Family courts routinely deprive men of their fundamental right to parent their own children by charging them with a wide variety of trivial offenses. Family courts generally uphold feminist demands to kick a man out of his own home, and take control of their children and his money, based on a woman’s unsubstantiated allegations. A major weapon in this ongoing battle between men and women who don’t get along is the Violence Against Women Act. This law was passed in 1994 as a payoff to the radical feminists for helping to elect Bill Clinton President in 1992.
The Violence Against Women Act shows the hypocrisy of noisy feminist demands that we kowtow to their ideology of gender neutrality, to their claim that there is no difference between male and female, and to their opposition to stereotyping and gender profiling. There is nothing sex neutral about this law. It is based on the proposition that there are, indeed, innate gender differences: men are naturally batterers and women are naturally victims. This law is not designed to eliminate or punish violence, but to punish only alleged violence against women. Most of the shelters financed by the Violence Against Women Act do not accept men as victims.
This law has been known from the getgo as “feminist pork” because it puts $1 Billion a year of U.S. taxpayers’ money into the hands of the radical feminists. They have set up shop in domestic violence shelters where they promote divorce, marriage breakup, hatred of men, and false accusations, while rejecting marriage counseling, reconciliation, drug-abuse treatment, and evidence of mutual-partner abuse. There is no accountability for the taxpayers’ money spent in these shelters. This law provides the woman with free legal counsel to pursue her allegations, but not the man to defend himself. He is on his own to find and pay a lawyer.
Contributing Editor, Phyllis Schlafly, is the Founder and President of Eagle Forum. Used with permission.
I originally posted this here: LINK
The feminists are going through one of their periodic soul-searching psychological examinations of what the women's liberation movement did or did not do for them, and why they are not happy with the result. Feminist dominance in newspapers, magazines, book publishers, television and academia makes it easy to command a full media rollout for their agonizing.
The media are glad to divert public attention from the failure of Barack Obama's Stimulus to create jobs. So, we have ponderous discussions: Maria Shriver's report (with help from a liberal think tank) called "A Woman's Nation Changes Everything," a Time Magazine cover story headlined with the double entendre "The State of the American Woman," Gail Collins' book When Everything Changed, and articles from all the feminist columnists.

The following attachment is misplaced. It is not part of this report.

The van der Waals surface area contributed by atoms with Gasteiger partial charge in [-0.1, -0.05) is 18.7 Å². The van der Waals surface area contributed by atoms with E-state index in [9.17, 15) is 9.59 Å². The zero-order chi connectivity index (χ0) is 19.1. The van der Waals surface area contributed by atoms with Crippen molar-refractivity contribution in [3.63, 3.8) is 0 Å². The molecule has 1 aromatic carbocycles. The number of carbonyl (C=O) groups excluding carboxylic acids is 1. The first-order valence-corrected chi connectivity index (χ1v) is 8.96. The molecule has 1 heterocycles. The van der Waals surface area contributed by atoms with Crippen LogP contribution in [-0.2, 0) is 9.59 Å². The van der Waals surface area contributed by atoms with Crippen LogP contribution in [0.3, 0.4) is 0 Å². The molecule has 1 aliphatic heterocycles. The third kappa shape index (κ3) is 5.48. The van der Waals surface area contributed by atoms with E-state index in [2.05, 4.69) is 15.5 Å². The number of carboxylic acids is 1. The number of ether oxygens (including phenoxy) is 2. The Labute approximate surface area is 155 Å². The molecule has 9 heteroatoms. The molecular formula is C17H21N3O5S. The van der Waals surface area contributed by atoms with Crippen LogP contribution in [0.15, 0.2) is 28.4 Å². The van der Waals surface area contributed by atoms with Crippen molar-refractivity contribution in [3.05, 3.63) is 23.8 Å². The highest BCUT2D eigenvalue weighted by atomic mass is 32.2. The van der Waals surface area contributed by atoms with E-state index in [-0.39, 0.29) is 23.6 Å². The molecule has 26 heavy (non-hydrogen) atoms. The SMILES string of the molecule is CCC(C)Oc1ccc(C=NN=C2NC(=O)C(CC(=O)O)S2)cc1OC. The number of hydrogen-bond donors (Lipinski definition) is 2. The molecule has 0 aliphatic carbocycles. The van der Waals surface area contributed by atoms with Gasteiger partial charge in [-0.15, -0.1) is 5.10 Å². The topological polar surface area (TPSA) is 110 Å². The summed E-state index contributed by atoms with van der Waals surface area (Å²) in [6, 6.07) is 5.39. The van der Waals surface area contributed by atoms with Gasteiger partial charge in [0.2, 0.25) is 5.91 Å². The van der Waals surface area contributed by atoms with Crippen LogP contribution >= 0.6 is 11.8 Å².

We wonder if it's just a coincidence that this torrent of words immediately preceded Halloween. The writers are scared of their own research because it contradicts much of their gender-neutral ideology.
These well-educated writers long ago identified the major goal of the women's liberation movement as getting more wives out of the home and into the labor force. Carolyn Graglia's landmark book, Domestic Tranquility: A Brief Against Feminism, explains that the chief purpose of the feminists was to make the role of fulltime homemaker economically untenable and socially disdained. She analyzed the writings of the feminist intellectuals and she documents their attempts to ostracize fulltime homemakers as childish "parasites."
The feminists have been strikingly successful with this goal; women are now half the labor force, and 40% of women are essential family breadwinners.
In the current recession, the majority of workers laid off have been men (especially from construction and manufacturing). Jobs where women predominate have not been much affected.
Even so, the feminists demanded that the Obama Administration give half the Stimulus jobs to women rather than to the shovel-ready work that was the reason for passing the Stimulus funds. Whatever the feminists demand from the Demo
crats they get, and the Stimulus money was directed to jobs in education, health care, and social services. The feminists' tactics to divert Stimulus jobs to women were described in the July 2009 Phyllis Schlafly Report.
So what are the feminists complaining about? Now that women are half the work force, they want workforce rules to be changed to be more female-friendly. (These are the same feminists who have been saying for years that there is no difference between male and female.) Feminists demand that the taxpayers provide high-quality daycare and paid family leave, that new laws prohibit employers from ordering women to work overtime (as men are often required to do), and probably that men should be forced to assume half the household and baby-care duties.
The feminists are still crying about President Richard Nixon vetoing a federal program to make daycare a middle-class entitlement. But Nixon's action was popular then and still is, because the majority of Americans don't want their tax dollars to pay for babysitters for other people's children.
No doubt this will come as a shock to the feminists, but Time Magazine reports that "a majority of both men and women still say it is best for children to have a father working and a mother at home."